STA, March 12 – Preparations for the June general election are in full swing with established parties unveiling their platforms and new parties emerging from every corner. Newcomers' fortunes will be decided in the final weeks or even days before the election, according to pundit Andraž Zorko.
Zorko, who works for pollster Valicon, said that the number of parties to contest the election will not be extraordinary of itself.
However, new parties get more attention ever since the so called fresh faces started winning elections in 2011.
Several MPs also left established parties this term to pursue their own goals and form parties, including Bojan Dobovšek, Andrej Čuš and Janko Veber.
Former Democrat (SDS) MP Čuš will be vying for the leadership of the Greens of Slovenia on Tuesday, intending to take the party to the election under the name Andrej Čuš and the Greens of Slovenia.
Veber, formerly of the coalition Social Democrats (SD), announced his party Unity would hold the founding congress in the first week of April.
The civil initiative Taxpayers Standing Our Ground, which gained prominence as the initiator of a referendum on the Divača-Koper rail upgrade, will transform into a party with former European Court for Human Rights judge Boštjan M. Zupančič running for president. They plan to give more details on Friday.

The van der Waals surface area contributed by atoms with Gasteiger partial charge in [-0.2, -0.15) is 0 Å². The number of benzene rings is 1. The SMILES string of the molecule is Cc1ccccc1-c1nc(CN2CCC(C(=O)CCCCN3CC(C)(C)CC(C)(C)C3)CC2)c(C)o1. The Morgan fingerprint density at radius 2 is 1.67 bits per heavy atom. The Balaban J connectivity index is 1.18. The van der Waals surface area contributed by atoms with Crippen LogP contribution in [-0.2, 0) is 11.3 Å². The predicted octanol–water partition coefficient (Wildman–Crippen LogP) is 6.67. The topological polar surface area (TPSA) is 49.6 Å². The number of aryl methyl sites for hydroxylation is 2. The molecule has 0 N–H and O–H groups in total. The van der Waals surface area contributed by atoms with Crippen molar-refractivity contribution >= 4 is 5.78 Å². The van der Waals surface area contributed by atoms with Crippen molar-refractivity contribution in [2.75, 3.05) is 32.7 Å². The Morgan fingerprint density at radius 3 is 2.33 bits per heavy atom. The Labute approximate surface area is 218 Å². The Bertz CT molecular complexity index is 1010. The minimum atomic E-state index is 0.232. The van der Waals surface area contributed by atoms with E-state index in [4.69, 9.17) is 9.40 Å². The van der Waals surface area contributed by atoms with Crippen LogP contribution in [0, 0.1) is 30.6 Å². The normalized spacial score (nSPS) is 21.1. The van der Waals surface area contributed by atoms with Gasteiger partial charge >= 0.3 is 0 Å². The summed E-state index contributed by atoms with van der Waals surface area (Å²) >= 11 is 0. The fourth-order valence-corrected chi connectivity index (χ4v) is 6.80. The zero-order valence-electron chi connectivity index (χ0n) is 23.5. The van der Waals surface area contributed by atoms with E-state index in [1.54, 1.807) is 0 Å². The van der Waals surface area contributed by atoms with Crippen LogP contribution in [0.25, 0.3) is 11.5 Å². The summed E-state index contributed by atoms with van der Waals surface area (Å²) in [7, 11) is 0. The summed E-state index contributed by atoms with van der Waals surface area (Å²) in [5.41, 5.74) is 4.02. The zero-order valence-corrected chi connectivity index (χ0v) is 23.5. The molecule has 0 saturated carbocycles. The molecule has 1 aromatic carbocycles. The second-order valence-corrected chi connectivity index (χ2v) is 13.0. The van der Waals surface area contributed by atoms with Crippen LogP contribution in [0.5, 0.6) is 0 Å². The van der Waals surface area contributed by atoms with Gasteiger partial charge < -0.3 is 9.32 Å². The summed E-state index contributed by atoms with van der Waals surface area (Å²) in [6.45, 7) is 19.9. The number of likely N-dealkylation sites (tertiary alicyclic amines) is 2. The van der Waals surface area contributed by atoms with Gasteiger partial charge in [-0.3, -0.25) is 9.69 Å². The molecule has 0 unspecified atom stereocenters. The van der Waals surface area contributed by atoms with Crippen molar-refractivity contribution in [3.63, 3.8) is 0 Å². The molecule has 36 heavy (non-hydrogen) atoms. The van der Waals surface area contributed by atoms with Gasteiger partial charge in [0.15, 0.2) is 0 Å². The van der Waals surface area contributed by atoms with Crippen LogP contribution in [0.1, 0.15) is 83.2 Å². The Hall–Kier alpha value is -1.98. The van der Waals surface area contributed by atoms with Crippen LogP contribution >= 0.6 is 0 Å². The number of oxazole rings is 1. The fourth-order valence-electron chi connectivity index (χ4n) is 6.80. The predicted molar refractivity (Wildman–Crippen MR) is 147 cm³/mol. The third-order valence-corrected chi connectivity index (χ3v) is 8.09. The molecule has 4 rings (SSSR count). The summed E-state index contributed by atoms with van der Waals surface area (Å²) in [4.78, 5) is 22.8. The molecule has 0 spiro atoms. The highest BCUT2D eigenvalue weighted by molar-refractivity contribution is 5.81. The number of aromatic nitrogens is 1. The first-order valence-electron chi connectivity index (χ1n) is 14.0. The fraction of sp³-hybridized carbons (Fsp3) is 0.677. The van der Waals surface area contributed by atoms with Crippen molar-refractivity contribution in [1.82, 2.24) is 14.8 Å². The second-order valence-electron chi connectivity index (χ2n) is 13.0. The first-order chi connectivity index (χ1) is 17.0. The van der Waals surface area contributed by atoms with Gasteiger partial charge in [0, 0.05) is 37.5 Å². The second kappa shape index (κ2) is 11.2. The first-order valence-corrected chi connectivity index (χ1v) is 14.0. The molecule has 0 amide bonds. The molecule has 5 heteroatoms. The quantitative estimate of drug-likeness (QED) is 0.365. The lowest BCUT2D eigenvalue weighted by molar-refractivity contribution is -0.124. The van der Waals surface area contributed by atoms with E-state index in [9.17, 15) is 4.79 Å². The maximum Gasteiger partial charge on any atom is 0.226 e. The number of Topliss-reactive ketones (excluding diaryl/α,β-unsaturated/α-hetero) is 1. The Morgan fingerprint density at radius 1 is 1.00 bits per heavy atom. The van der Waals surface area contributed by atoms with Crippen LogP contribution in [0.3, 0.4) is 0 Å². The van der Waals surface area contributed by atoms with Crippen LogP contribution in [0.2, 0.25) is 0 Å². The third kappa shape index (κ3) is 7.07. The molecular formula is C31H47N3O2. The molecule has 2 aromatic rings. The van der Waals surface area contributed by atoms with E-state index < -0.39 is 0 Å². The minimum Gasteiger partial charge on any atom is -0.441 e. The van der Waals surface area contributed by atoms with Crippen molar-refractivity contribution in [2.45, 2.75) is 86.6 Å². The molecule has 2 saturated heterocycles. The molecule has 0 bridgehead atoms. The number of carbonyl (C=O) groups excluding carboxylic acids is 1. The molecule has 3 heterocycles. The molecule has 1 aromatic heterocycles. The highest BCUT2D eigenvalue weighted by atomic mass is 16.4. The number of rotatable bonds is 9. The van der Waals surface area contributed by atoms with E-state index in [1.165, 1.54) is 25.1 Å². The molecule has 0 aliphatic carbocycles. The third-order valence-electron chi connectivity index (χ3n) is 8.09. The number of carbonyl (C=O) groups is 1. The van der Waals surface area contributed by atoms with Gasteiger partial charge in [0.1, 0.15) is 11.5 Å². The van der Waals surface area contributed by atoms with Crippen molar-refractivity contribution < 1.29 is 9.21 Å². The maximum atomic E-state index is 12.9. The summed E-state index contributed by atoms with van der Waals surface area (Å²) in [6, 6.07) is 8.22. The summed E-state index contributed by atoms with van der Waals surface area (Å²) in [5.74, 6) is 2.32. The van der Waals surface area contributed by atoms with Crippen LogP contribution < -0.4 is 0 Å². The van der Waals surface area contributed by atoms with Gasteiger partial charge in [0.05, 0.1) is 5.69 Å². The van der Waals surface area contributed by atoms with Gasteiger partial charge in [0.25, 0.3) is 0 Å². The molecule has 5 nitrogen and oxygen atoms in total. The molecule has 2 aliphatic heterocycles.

According to Zorko, those who come from established parties have better chances of making it into parliament than most of the other non-parliamentary parties.
There are some parties Zorko believes could make a return this year, including the People's Party (SLS) and the National Party (SNS) with its sharp-tongued leader Zmago Jelinčič. "Jelinčič could make a comeback if he makes an appearance and starts performing like he used to," Zorko believes.
Zorko also potentially sees the "very vocal" Bojan Požar, a journalist who owns the news portal www.pozareport.si, making it into parliament because he knows his way around media better than others.
Zorko believes that all these emerging parties have better chances of making it into parliament if they form alliances, such as the United Right alliance between Voice for Children and Families and New People's Party.
These two parties, Zorko believes, have been created to help the SDS from losing voters to centre-right parties it does not have under its sway.
Moreover, voters seeking fresh faces have already flocked to Kamnik Mayor Marjan Šarec, who currently tops public opinion polls after a successful showing in last year's presidential election.
"The rest can take some votes from other parties, but they missed on his initial advantage," Zorko said. Šarec capitalised the runner-up position in the presidential election and is getting much more media attention than any other new party.
Moreover, the current favourite in the general election is a "professional actor who knows how to perform in public and say things that people like".
Nevertheless, things can still turn upside down until the election, especially for Šarec, who is stealing votes from both the SD and the SDS, which will make him a target for both parties.
The period just before the election will be key for all new and non-parliamentary parties, Zorko said. According to him, a bold strategic move can pay off in the polls, while a stupid one can cost dearly.
Meanwhile, he believes that the ruling Modern Centre Party (SMC), which emerged only a month before the 2014 election, cannot be discounted despite losing support.